Finding Foreign Key Constraints in Oracle

by
JP Vijaykumar

Many
times developers find it difficult to delete records from parent tables when
child records reference those tables through foreign key (referential
integrity) constraints.

Constraints
validate the data; without constraints, we are just storing invalid data.

For
a developer to identify and disable foreign key constraints is a difficult task.
Most of the time, the application’s ER diagrams are not available to the
developers. A brief description on the foreign key (referential integrity)
constraints will go a long way in identifying and disabling these constraints.

The
details of the three tables I created in this document are:

TEMP_JP1   PARENT TABLE
TEMP_JP2   CHILD TABLE
TEMP_JP3   CHILD TABLE

Child
tables TEMP_JP2 and TEMP_JP3 reference the parent table TEMP_JP1

I
created a table TEMP_JP1, inserted one row.

create table temp_jp1(col1 number,col2 number);
insert into temp_jp1 values(1,2);
commit;

I
created a second table TEMP_JP2. When I tried to create a foreign key(referential
integrity) constraint on the second table, I received an error.


create table temp_jp2(col1 number);
SQL> alter table temp_jp2 add (constraint temp_jp2_fk
2 foreign key (col1) references temp_jp1(col1));
foreign key (col1) references temp_jp1(col1))
*
ERROR at line 2:
ORA-02270: no matching unique or primary key for this column-list

Unless
a primary/unique key constraint is enabled on the parent key column, Oracle does
not allow enabling a foreign key constraint on a child key column.
Primary/unique keys on the parent key column will not allow duplicate values.

I
created primary key index on the parent table TEMP_JP1(COL1).

alter table temp_jp1 add constraint temp_jp1_pk primary key(col1);

I
created foreign key(referential integrity) constraint on the second table
successfully and inserted
one row.


SQL> alter table temp_jp2 add (constraint temp_jp2_fk
2 foreign key (col1) references temp_jp1(col1));
Table altered.
insert into temp_jp2 values(1);
commit;

For
demo purposes, I created a third table TEMP_JP3.

create table temp_jp3(col2 number);

I tried to
add a foreign key(referential integrity) constraint
to the third table, TEMP_JP3.


SQL> alter table temp_jp3 add(constraint temp_jp3_fk
2 foreign key(col2) references temp_jp1(col2));
foreign key(col2) references temp_jp1(col2))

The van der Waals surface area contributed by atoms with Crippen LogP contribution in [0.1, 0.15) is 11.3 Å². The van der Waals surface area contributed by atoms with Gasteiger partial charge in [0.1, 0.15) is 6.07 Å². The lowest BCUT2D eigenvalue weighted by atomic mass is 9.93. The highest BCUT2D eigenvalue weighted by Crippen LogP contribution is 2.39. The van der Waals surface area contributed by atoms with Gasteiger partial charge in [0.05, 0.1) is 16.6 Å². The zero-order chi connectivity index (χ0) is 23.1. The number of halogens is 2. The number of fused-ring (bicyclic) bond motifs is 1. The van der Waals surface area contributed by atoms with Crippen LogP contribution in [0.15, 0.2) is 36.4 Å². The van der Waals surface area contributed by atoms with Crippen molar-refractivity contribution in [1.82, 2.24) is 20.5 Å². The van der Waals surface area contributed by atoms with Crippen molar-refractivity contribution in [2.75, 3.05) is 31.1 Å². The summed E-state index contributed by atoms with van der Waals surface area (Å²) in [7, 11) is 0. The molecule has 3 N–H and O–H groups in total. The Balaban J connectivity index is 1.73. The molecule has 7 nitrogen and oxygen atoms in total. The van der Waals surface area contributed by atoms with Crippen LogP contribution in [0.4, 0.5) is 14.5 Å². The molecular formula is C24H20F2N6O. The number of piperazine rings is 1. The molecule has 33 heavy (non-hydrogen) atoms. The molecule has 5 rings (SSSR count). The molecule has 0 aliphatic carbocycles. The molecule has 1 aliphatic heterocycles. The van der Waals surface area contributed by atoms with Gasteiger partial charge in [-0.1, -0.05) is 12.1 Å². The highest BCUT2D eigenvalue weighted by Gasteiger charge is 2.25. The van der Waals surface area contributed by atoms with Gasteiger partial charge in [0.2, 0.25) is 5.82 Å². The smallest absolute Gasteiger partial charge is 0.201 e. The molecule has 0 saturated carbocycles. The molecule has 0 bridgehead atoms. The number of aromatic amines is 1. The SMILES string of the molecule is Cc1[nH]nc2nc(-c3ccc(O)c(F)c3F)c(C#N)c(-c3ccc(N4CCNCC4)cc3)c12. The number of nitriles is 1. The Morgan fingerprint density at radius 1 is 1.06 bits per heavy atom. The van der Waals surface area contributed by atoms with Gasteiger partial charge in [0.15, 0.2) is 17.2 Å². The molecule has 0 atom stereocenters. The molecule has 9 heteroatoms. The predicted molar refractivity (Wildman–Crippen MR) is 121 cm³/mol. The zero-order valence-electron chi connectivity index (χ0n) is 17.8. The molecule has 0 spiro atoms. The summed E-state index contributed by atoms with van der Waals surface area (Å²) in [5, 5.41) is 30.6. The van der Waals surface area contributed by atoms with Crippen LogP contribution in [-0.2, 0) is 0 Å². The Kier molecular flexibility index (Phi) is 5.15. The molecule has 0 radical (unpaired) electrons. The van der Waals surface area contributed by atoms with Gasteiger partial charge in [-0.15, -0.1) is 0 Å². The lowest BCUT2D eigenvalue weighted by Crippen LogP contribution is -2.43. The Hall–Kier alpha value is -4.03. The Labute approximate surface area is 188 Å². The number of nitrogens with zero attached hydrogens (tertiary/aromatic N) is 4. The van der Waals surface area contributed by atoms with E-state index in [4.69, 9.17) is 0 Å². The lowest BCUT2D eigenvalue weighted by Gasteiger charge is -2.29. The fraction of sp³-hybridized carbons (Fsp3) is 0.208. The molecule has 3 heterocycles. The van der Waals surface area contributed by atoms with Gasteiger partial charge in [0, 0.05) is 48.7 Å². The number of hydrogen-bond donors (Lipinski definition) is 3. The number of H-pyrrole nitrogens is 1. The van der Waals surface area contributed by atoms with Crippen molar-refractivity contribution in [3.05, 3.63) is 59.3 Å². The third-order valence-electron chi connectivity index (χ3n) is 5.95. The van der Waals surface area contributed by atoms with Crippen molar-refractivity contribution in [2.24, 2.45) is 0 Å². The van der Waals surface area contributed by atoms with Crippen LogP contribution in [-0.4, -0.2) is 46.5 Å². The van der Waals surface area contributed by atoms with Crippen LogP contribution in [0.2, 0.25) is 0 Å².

*
ERROR at line 2:
ORA-02270: no matching unique or primary key for this column-list

Again, make
sure there are no duplicates in the parent key column before enabling
foreign
key(referential integrity constraints on a child key column.

I tried to
add a primary key index on the parent table TEMP_JP1.COL1. Duplicate primary keys are not allowed in the parent table.


SQL> alter table temp_jp1 add constraint temp_jp1_pk primary key(col2);
alter table temp_jp1 add constraint temp_jp1_pk primary key(col2)
*
ERROR at line 1:
ORA-02260: table can have only one primary key

Ok, now I will
add a unique key constraint on parent table TEMP_JP1’s

Col2. As
the errors say, a table can have only one primary key constraint. A table can
have multiple unique key constraints.

SQL> alter table temp_jp1 add constraint temp_jp1_Uk unique (col2);

We are good
to add a foreign key constraint on TEMP_JP3 table.


SQL> alter table temp_jp3 add(constraint temp_jp3_fk
2 foreign key(col2) references temp_jp1(col2));
Table altered.

Let us
insert a row into TEMP_JP3 table.


SQL> insert into temp_jp3 values(1);
insert into temp_jp3 values(1)
*
ERROR at line 1:
ORA-02291: integrity constraint (JP.TEMP_JP3_FK) violated – parent key not
found

The
enabled foreign key constraint will not allow inserting child records in the
table, unless a matching record is found in the parent table.


SQL> insert into temp_jp3 values(2);
1 row created.
SQL> commit;
Commit complete.

In essence,
constraints safeguard and validate the data.

Each parent
record can have multiple child records, but each child can relate to ONLY one
parent record. That is why Oracle wants a PRIMARY/ UNIQUE KEY index created on
the PRIMARY KEY column of the PARENT TABLE. It is not mandatory to have such an
index created on the CHILD KEY column in the CHILD TABLE.

In our
case, I could not enable foreign key constraints on TEMP_JP2 and TEMP_JP3 tables,
unless I first added a PRIMARY KEY constraint on TEMP_JP1.COL1 and a UNIQUE
KEY constraint on TEMP_JP1.COL2.

Now let us
remove the records from the parent table TEMP_JP1.


SQL> truncate table temp_jp1;
truncate table temp_jp1
*
ERROR at line 1:
ORA-02266: unique/primary keys in table referenced by enabled foreign keys

SQL> Delete from temp_jp1;
Delete from temp_jp1
*
ERROR at line 1:
ORA-02292: integrity constraint (JP.TEMP_JP3_FK) violated – child record
found

The
parent table can not be truncated, nor deleted, when foreign key(referential integrity) constraints are referencing them.

From
the data dictionary view all_constrains, I will start my investigation.


SQL> desc all_constraints
Name Null? Type
—————————————– ——– —————————-
OWNER NOT NULL VARCHAR2(30)
CONSTRAINT_NAME NOT NULL VARCHAR2(30)
CONSTRAINT_TYPE VARCHAR2(1)
TABLE_NAME NOT NULL VARCHAR2(30)
SEARCH_CONDITION LONG
R_OWNER VARCHAR2(30)
R_CONSTRAINT_NAME VARCHAR2(30)
DELETE_RULE VARCHAR2(9)
STATUS VARCHAR2(8)
DEFERRABLE VARCHAR2(14)
DEFERRED VARCHAR2(9)
VALIDATED VARCHAR2(13)